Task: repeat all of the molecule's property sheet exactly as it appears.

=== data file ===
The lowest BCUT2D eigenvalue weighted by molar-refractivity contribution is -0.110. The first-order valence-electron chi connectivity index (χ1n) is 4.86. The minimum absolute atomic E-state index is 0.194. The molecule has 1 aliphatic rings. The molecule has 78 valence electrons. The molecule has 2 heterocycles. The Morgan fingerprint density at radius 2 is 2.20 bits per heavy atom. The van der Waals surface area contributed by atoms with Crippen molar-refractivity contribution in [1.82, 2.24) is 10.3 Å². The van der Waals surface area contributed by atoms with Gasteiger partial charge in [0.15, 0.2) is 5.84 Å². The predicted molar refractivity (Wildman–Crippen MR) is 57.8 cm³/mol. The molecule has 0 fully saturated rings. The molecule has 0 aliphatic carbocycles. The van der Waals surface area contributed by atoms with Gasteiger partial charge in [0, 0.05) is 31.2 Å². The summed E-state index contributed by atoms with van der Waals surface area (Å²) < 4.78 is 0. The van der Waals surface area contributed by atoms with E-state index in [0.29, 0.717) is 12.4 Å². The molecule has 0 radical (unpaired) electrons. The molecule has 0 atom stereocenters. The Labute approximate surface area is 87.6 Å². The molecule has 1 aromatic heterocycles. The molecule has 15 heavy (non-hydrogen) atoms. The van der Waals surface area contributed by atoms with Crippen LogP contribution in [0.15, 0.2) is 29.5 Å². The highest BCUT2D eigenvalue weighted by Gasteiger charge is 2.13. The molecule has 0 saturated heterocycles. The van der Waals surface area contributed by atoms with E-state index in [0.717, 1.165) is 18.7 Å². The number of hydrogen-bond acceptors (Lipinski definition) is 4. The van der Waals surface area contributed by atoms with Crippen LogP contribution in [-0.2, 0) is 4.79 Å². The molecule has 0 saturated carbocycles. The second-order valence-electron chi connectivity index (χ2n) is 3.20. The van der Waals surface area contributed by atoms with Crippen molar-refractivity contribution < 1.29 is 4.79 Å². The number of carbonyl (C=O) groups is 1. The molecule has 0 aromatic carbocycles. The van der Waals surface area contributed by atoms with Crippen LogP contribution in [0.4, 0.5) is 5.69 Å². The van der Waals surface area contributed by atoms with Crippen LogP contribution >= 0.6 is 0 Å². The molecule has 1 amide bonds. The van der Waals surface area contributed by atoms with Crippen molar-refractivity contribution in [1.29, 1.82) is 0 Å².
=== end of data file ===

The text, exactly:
The lowest BCUT2D eigenvalue weighted by molar-refractivity contribution is -0.110. The first-order valence-electron chi connectivity index (χ1n) is 4.86. The minimum absolute atomic E-state index is 0.194. The molecule has 1 aliphatic rings. The molecule has 78 valence electrons. The molecule has 2 heterocycles. The Morgan fingerprint density at radius 2 is 2.20 bits per heavy atom. The van der Waals surface area contributed by atoms with Crippen molar-refractivity contribution in [1.82, 2.24) is 10.3 Å². The van der Waals surface area contributed by atoms with Gasteiger partial charge in [0.15, 0.2) is 5.84 Å². The predicted molar refractivity (Wildman–Crippen MR) is 57.8 cm³/mol. The molecule has 0 fully saturated rings. The molecule has 0 aliphatic carbocycles. The van der Waals surface area contributed by atoms with Gasteiger partial charge in [0, 0.05) is 31.2 Å². The summed E-state index contributed by atoms with van der Waals surface area (Å²) < 4.78 is 0. The van der Waals surface area contributed by atoms with E-state index in [0.29, 0.717) is 12.4 Å². The molecule has 0 radical (unpaired) electrons. The molecule has 0 atom stereocenters. The Labute approximate surface area is 87.6 Å². The molecule has 1 aromatic heterocycles. The molecule has 15 heavy (non-hydrogen) atoms. The van der Waals surface area contributed by atoms with Crippen LogP contribution in [0.15, 0.2) is 29.5 Å². The highest BCUT2D eigenvalue weighted by Gasteiger charge is 2.13. The molecule has 0 saturated heterocycles. The van der Waals surface area contributed by atoms with E-state index in [0.717, 1.165) is 18.7 Å². The number of hydrogen-bond acceptors (Lipinski definition) is 4. The van der Waals surface area contributed by atoms with Crippen LogP contribution in [-0.2, 0) is 4.79 Å². The molecule has 0 saturated carbocycles. The second-order valence-electron chi connectivity index (χ2n) is 3.20. The van der Waals surface area contributed by atoms with Crippen molar-refractivity contribution < 1.29 is 4.79 Å². The number of carbonyl (C=O) groups is 1. The molecule has 0 aromatic carbocycles. The van der Waals surface area contributed by atoms with Crippen LogP contribution in [0.4, 0.5) is 5.69 Å². The van der Waals surface area contributed by atoms with Crippen LogP contribution >= 0.6 is 0 Å². The molecule has 1 amide bonds. The van der Waals surface area contributed by atoms with Crippen molar-refractivity contribution in [1.29, 1.82) is 0 Å².